Since most people can’t afford to buy new clothes everyday, laundry is a necessary chore. Here at Mermaids Don’t Do Windows, the clothes, sheets, and towels do have to get washed. Until a laundry fairy starts doing ours, somebody has to do it.
The Husband rarely does laundry. I banned him for life shortly after we got married. His idea of washing everything in hot water didn’t sit well with the few nice things that I owned at the time. I’m sure it was his evil master plan to get out doing of laundry altogether.
Daughter 1 does most of her own laundry, but she can’t sort colors to save her life. She puts bright colors in the whites all the time. “I didn’t know which basket to put those in.” Drives me crazy. If I’m feeling generous, I’ll throw her clothes in with the rest, but she has to put them away. It’s not my problem if she can’t find something or her clothes are dirty. She is 14.
Daughter 2 is too short to reach the controls. When she’s tall enough and/or pushes me over the edge about how her clothes are done, then she’ll be assimilated, too. For now, she helps with simple tasks.
The other day, a friend asked me to choose between my washer or dryer. She did not just ask me to choose which child to keep, did she?
I know that the appliances aren’t children, but don’t ask me to choose. They get sold in matching sets for a reason. The Maytags I have now are the first matching set I’ve ever owned. When we got them several years ago, we called them the Rolls Royce and Bentley. They even have luxury features (the sales guy sold them to my husband with promises of wrinkle release settings). I’m not choosing between them.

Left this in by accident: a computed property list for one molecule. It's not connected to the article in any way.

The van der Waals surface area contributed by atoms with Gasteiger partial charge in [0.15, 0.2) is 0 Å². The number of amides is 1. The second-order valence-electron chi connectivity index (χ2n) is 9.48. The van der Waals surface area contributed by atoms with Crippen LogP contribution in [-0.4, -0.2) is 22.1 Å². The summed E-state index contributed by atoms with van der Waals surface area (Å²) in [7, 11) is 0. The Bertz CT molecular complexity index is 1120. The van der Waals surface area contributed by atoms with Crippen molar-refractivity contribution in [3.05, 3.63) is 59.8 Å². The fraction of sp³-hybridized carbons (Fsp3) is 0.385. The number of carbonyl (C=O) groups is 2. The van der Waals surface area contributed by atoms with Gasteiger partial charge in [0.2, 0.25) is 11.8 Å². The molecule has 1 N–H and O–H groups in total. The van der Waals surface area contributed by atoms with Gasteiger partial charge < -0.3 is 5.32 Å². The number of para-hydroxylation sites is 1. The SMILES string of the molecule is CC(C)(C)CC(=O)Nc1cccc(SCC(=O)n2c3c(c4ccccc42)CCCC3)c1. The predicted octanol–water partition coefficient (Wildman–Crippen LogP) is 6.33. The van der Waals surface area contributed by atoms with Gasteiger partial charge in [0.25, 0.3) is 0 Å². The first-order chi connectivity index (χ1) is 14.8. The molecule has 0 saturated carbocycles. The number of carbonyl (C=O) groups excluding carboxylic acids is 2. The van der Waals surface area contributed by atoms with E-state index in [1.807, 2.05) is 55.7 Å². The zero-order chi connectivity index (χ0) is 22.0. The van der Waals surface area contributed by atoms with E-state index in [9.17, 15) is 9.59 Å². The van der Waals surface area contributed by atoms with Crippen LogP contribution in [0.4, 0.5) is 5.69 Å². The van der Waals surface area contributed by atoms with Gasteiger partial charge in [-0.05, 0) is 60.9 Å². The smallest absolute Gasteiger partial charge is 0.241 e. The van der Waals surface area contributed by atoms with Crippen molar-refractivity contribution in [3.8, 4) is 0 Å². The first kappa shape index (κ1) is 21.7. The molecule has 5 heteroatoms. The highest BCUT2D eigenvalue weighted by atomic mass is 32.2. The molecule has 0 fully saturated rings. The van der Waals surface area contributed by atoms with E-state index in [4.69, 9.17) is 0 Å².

Every once in a while, someone will complain about the wrinkles. Wrinkles? No, those are dryer laugh lines. I’ve tried to get shirts out when damp and warm, but the wrinkle fairies live in the dryer (and they probably eat socks when they get hungry). Wrinkle release spray is my only hope of defeating them until the laundry fairies arrive. I thought that the wrinkle prevent setting on the Rolls Royce and wrinkle release settings on the Bentley were supposed eliminate my wrinkle problems.
What? Use an iron? *scoffs* Mermaids don’t iron. Heck, my iron is the same one I had in college. It has my maiden name written on the bottom in permanent marker and black electrical tape on the cord where my roommate’s illegal pet rabbit chewed the cord.
Daughter 2 helped me change the sheets on her bed last week, and she noticed the wrinkles. “Aren’t you going to iron those sheets?” Who taught her that?! How does she even know what an iron is at 6 years of age? When she’s old enough and can figure out how to unfold the ironing board, she can iron her own sheets.
While I wait for that laundry fairy to take over the washing, drying, ironing, folding, and putting away chores and to save me from my wrinkly bad habits, here are my laundry demands for Daughter 1:
- Sort the colors into the proper baskets: Reds (including purples and oranges), whites and most unmentionables, jeans and dark colors, towels and sheets.
- Don’t use fabric softener with the towels.
- Don’t wash the kitchen dish towels with the other towels (I don’t know why I have a problem with this. Just gross.)
- If you complain about the way the laundry gets done, do it yourself. You have clean clothes, so be grateful.
I’m a separater. I can’t even lump the dogs’ bath towels with the family’s bath towels.
What are your laundry habits (good or bad)? Do you have pet peeves about cleaning clothes? Do you make your children do their own laundry or participate for the common good of the entire family? Are you a lumper or a separater: Do you throw everything into one load (who cares about the colors), or separate all loads by colors and types? I’d love to hear from you.